- However, make sure you don’t become distracted by games and such. If you find yourself falling prey to this temptation, start taking handwritten notes instead.
- Also, studies have shown that students usually retain information better if they write notes by hand. This is because typists often mindlessly transcript their professor’s words without thinking about them rather than focusing on the important points.
- But computers aren’t a bad idea for classes whose professors move along at a rapid pace and have your aching hand scribbling down words for over an hour straight.
- Only use computers for notes in classes that don’t involve too many diagrams or graphs. Typing your English notes might work, but subjects like math, chemistry, and economics would require a huge amount of formatting.
- If you think a touchscreen is adequate for drawing, make sure it’s incredibly precise: many diagrams in science or math classes can start overflowing.
- If you type your notes and only have to draw a picture occasionally, just type “See Pic A” in your computer notes before labeling a picture and drawing it on paper.
- Save regularly. Losing a class worth’s of notes is painful. And like I said earlier, you should be hitting CTRL + S in your sleep anyway.
- Finally, always have a good ol’ pencil and piece of paper handy in case technology decides to mess with you. It can be mischievous at times.
* Make sure you know how to use Word and Excel well.
- In Excel, make sure you can do calculations if you’ll be taking many science or math classes.
- Also, if you’re using some free equivalent to these programs, make darn sure that the standard programs used by your college can open them without messing up any of the formatting even the slightest bit. If switching between the school’s Word program and your program will cause trouble, then invest in the real deal. You don’t want to waste time fiddling with tech problems just because you won’t pay for Microsoft Office (or whatever your school uses).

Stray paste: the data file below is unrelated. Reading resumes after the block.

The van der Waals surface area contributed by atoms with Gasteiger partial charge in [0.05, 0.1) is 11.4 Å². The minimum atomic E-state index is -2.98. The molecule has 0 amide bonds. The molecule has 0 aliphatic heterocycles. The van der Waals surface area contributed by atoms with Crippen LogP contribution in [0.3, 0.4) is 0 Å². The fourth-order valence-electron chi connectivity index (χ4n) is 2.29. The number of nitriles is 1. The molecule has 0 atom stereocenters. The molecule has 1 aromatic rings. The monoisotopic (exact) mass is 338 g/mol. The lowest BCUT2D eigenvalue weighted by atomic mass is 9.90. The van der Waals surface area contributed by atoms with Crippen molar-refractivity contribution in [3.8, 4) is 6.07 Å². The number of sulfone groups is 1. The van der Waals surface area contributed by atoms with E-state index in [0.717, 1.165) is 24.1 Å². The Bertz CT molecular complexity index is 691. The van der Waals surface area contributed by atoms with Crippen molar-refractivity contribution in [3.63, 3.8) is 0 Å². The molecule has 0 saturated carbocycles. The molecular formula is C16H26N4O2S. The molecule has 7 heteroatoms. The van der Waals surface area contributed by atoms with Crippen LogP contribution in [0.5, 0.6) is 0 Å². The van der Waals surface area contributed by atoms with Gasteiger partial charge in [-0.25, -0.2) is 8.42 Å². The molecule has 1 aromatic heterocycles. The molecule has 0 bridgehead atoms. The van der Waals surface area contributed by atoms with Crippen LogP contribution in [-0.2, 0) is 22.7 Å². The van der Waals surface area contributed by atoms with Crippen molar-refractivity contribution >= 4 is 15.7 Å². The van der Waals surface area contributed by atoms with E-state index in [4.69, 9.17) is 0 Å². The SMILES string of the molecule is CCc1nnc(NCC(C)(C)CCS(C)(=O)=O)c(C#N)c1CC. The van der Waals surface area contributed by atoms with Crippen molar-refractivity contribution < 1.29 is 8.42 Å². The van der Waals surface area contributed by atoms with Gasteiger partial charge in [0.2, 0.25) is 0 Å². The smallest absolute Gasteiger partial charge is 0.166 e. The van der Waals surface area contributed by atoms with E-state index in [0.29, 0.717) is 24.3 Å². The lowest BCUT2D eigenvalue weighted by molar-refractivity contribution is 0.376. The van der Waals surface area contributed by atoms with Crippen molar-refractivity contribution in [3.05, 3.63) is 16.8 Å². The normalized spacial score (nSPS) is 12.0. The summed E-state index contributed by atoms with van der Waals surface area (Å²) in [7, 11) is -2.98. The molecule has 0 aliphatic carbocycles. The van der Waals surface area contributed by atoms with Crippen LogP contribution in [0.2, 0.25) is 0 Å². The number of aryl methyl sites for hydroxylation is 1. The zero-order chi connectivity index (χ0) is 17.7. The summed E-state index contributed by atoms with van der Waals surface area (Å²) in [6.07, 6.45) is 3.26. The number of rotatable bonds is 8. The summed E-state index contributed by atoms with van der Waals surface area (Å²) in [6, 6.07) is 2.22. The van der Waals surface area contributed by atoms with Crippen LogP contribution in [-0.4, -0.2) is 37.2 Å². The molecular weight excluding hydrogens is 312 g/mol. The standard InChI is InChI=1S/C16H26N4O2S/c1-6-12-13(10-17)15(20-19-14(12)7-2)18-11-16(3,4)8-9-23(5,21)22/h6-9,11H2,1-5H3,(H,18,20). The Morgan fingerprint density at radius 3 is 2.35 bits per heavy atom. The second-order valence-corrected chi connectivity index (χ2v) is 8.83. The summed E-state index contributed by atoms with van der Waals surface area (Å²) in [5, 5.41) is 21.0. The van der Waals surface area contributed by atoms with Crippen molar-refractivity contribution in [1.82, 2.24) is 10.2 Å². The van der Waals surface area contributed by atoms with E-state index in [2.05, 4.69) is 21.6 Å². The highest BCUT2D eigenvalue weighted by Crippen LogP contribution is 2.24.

* You can always count on PDF files to print properly from computer to computer because formatting and fonts are saved right in the file.
- To save a Word document as a PDF, just go to “Save As” and then pick “PDF.” You should save it as a normal document first in case you need to do any additional editing.
* PowerPoint can also be incredibly helpful to know.
- Yet, I should point out that the website Prezi.com is probably a better option for group projects. It is similar to PowerPoint, but it allows multiple users to work on different parts of it at the same time via the Internet. Although it has other neat-looking features, remember that the content is the most important part of any presentation, not the special effects.
* While connected to the school’s Internet, do not download things illegally, especially giant files through torrents. There are occasional “raids” against such activity.
* On a side note, use GoodSearch.com as your default search engine. If you log onto the site, it will donate a penny to the charity of your choosing every time you perform a search. This adds up over time, especially during research projects.
- If you shop online fairly often, also note that you can have a percentage of your purchase go toward charity as well.
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Last Updated May 7th, 2015